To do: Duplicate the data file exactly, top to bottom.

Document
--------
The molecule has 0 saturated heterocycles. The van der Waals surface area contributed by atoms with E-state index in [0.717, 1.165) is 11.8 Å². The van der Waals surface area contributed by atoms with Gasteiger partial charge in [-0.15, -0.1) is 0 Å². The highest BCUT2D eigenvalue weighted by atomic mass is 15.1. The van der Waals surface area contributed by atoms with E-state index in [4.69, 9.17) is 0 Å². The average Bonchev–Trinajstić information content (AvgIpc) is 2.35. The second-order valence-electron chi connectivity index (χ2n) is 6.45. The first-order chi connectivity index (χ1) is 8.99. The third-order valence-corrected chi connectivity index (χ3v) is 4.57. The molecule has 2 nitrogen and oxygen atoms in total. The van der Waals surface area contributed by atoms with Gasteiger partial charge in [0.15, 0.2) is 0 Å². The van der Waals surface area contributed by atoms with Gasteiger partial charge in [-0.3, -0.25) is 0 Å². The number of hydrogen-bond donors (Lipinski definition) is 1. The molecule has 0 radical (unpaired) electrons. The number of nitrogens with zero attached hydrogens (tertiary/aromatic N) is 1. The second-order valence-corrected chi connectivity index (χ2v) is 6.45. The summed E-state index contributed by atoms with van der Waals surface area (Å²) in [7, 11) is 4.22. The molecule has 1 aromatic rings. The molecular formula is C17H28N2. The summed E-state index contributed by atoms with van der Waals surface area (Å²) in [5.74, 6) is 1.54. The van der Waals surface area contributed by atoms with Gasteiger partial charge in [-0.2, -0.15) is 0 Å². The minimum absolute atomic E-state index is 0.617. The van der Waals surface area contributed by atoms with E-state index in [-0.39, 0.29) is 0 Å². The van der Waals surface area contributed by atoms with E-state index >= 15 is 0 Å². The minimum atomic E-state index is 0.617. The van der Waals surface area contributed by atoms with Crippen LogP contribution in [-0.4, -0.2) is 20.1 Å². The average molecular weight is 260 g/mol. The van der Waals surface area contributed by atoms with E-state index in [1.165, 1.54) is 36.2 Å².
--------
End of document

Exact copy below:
The molecule has 0 saturated heterocycles. The van der Waals surface area contributed by atoms with E-state index in [0.717, 1.165) is 11.8 Å². The van der Waals surface area contributed by atoms with Gasteiger partial charge in [-0.15, -0.1) is 0 Å². The highest BCUT2D eigenvalue weighted by atomic mass is 15.1. The van der Waals surface area contributed by atoms with E-state index in [4.69, 9.17) is 0 Å². The average Bonchev–Trinajstić information content (AvgIpc) is 2.35. The second-order valence-electron chi connectivity index (χ2n) is 6.45. The first-order chi connectivity index (χ1) is 8.99. The third-order valence-corrected chi connectivity index (χ3v) is 4.57. The molecule has 2 nitrogen and oxygen atoms in total. The van der Waals surface area contributed by atoms with Gasteiger partial charge in [0.15, 0.2) is 0 Å². The van der Waals surface area contributed by atoms with Gasteiger partial charge in [-0.3, -0.25) is 0 Å². The number of hydrogen-bond donors (Lipinski definition) is 1. The molecule has 0 radical (unpaired) electrons. The number of nitrogens with zero attached hydrogens (tertiary/aromatic N) is 1. The second-order valence-corrected chi connectivity index (χ2v) is 6.45. The summed E-state index contributed by atoms with van der Waals surface area (Å²) in [7, 11) is 4.22. The molecule has 1 aromatic rings. The molecular formula is C17H28N2. The summed E-state index contributed by atoms with van der Waals surface area (Å²) in [5.74, 6) is 1.54. The van der Waals surface area contributed by atoms with Gasteiger partial charge in [-0.2, -0.15) is 0 Å². The minimum absolute atomic E-state index is 0.617. The van der Waals surface area contributed by atoms with E-state index in [-0.39, 0.29) is 0 Å². The van der Waals surface area contributed by atoms with E-state index >= 15 is 0 Å². The minimum atomic E-state index is 0.617. The van der Waals surface area contributed by atoms with Crippen LogP contribution in [-0.4, -0.2) is 20.1 Å². The average molecular weight is 260 g/mol. The van der Waals surface area contributed by atoms with E-state index in [1.165, 1.54) is 36.2 Å².